Use of lipid-lowering drugs by patients receiving highly active antiretroviral therapy
Phillips, E.J., Bayoumi, A.M., Raboud, J.M., Millson, P., Robinson, G. and Rachlis, A. (2002) Use of lipid-lowering drugs by patients receiving highly active antiretroviral therapy. In: 11th Annual Canadian Conference on HIV/AIDS Research, 25 - 28 April 2002, Winnipeg, Manitoba.
Objective: Hyperlipidemia has been noted with highly active antiretroviral therapy (HAART) and may be particularly associated with protease inhibitor (PI)-based regimens. We described the use of lipid-lowering therapy among individuals using HAART.
Methods: We analyzed participants enrolled in the HIV Ontario Observational Database (HOOD), a longitudinal voluntary cohort study. Trained chart abstracters recorded medication use from patient records. We defined HAART as a regimen consisting of 3 or more antiretrovirals and differentiated between those including (PI-HAART) or excluding (nonPI-HAART) protease inhibitors.
Results: Of 1541 individuals in the database, 227 (15%) had ever used lipid-lowering therapy. The most commonly used lipid-lowering drugs were fenofibrate (46% of prescriptions), atorvastatin (28%), and pravastatin (17%); 16% of patients using lipid-lowering drug used more than one simultaneously and 23% used more than one drug sequentially. We evaluated 10,042 individual drug regimens of which 51% were HAART and 86% of HAART regimens contained protease inhibitors. When lipid-lowering drugs were prescribed, 84% of antiretroviral regimens were HAART. Use of lipid-lowering therapy was more common with PI-HAART than with nonPI-HAART regimens (8.2 vs. 6.0%, p=0.037). Individuals using more than one protease inhibitor had a particularly high rate of use of lipid-lowering therapy (14%, p<0.001 compared to those using 1 PI). The median time from initiation of the first HAART regimen to initiation of a lipid-lowering drug was shorter for PI-HAART than for nonPI-HAART regimens (median 2.7 vs. 3.4 years, p=0.03). Only 15% of patients discontinued lipid-lowering therapy; of these, 12% changed from a PI-HAART to a nonPI-HAART regimen.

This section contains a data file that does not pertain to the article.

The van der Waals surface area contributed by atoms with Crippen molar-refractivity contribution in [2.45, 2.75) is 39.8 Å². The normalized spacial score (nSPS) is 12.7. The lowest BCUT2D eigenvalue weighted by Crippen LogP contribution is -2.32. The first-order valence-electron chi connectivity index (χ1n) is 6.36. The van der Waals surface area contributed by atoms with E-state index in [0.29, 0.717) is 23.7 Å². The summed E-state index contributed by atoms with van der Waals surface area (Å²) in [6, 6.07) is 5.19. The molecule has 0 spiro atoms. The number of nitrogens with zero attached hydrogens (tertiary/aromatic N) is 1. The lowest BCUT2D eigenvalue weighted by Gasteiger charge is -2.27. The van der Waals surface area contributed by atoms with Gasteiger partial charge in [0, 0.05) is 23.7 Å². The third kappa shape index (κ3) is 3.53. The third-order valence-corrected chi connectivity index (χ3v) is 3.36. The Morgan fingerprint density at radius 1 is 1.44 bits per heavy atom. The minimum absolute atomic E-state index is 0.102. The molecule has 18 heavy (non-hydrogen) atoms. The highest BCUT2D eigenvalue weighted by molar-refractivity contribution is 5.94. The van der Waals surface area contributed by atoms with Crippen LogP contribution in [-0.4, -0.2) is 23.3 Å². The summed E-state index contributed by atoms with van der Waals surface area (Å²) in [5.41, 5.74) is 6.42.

Conclusions: Lipid-lowering therapy use is common and is associated with protease inhibitor use. Regimens that do not include protease inhibitors may decrease pill burden, avoid potential drug interactions, and be less costly compared to PI-based HAART regimens.
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